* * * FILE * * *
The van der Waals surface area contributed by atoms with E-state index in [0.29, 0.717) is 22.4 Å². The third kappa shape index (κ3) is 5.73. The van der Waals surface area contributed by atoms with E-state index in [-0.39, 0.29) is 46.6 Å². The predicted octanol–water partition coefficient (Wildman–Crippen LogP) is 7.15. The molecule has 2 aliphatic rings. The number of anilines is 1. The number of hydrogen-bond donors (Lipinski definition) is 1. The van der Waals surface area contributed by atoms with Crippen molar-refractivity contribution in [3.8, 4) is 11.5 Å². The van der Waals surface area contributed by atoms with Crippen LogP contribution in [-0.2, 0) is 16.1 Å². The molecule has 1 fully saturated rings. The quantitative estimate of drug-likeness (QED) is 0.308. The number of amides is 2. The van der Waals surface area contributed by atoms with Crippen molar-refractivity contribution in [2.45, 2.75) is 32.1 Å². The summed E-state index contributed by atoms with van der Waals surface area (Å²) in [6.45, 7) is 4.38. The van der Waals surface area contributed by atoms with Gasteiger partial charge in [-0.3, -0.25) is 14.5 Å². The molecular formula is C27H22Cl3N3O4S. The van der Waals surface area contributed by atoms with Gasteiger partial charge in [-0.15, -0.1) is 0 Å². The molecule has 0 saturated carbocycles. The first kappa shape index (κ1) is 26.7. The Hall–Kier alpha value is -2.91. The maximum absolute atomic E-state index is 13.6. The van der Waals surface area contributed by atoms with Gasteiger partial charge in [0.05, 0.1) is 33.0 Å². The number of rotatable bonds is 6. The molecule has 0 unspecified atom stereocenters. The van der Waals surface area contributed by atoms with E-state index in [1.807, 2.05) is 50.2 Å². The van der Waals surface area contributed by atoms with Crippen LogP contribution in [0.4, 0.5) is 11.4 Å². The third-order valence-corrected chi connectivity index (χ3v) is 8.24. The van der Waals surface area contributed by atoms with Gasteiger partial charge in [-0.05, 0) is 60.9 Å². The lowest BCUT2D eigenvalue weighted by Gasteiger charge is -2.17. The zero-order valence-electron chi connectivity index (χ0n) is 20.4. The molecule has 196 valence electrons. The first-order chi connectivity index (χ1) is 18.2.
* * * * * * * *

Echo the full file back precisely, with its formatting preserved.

The van der Waals surface area contributed by atoms with E-state index in [0.29, 0.717) is 22.4 Å². The third kappa shape index (κ3) is 5.73. The van der Waals surface area contributed by atoms with E-state index in [-0.39, 0.29) is 46.6 Å². The predicted octanol–water partition coefficient (Wildman–Crippen LogP) is 7.15. The molecule has 2 aliphatic rings. The number of anilines is 1. The number of hydrogen-bond donors (Lipinski definition) is 1. The van der Waals surface area contributed by atoms with Crippen molar-refractivity contribution in [3.8, 4) is 11.5 Å². The van der Waals surface area contributed by atoms with Crippen LogP contribution in [-0.2, 0) is 16.1 Å². The molecule has 1 fully saturated rings. The quantitative estimate of drug-likeness (QED) is 0.308. The number of amides is 2. The van der Waals surface area contributed by atoms with Crippen molar-refractivity contribution in [2.45, 2.75) is 32.1 Å². The summed E-state index contributed by atoms with van der Waals surface area (Å²) in [6.45, 7) is 4.38. The van der Waals surface area contributed by atoms with Gasteiger partial charge in [-0.3, -0.25) is 14.5 Å². The molecular formula is C27H22Cl3N3O4S. The van der Waals surface area contributed by atoms with Gasteiger partial charge in [-0.15, -0.1) is 0 Å². The molecule has 0 saturated carbocycles. The first kappa shape index (κ1) is 26.7. The Hall–Kier alpha value is -2.91. The maximum absolute atomic E-state index is 13.6. The van der Waals surface area contributed by atoms with Gasteiger partial charge in [0.05, 0.1) is 33.0 Å². The number of rotatable bonds is 6. The molecule has 0 unspecified atom stereocenters. The van der Waals surface area contributed by atoms with E-state index in [1.807, 2.05) is 50.2 Å². The van der Waals surface area contributed by atoms with Crippen LogP contribution in [0.4, 0.5) is 11.4 Å². The third-order valence-corrected chi connectivity index (χ3v) is 8.24. The van der Waals surface area contributed by atoms with Gasteiger partial charge in [-0.05, 0) is 60.9 Å². The lowest BCUT2D eigenvalue weighted by Gasteiger charge is -2.17. The zero-order valence-electron chi connectivity index (χ0n) is 20.4. The molecule has 196 valence electrons. The first-order chi connectivity index (χ1) is 18.2.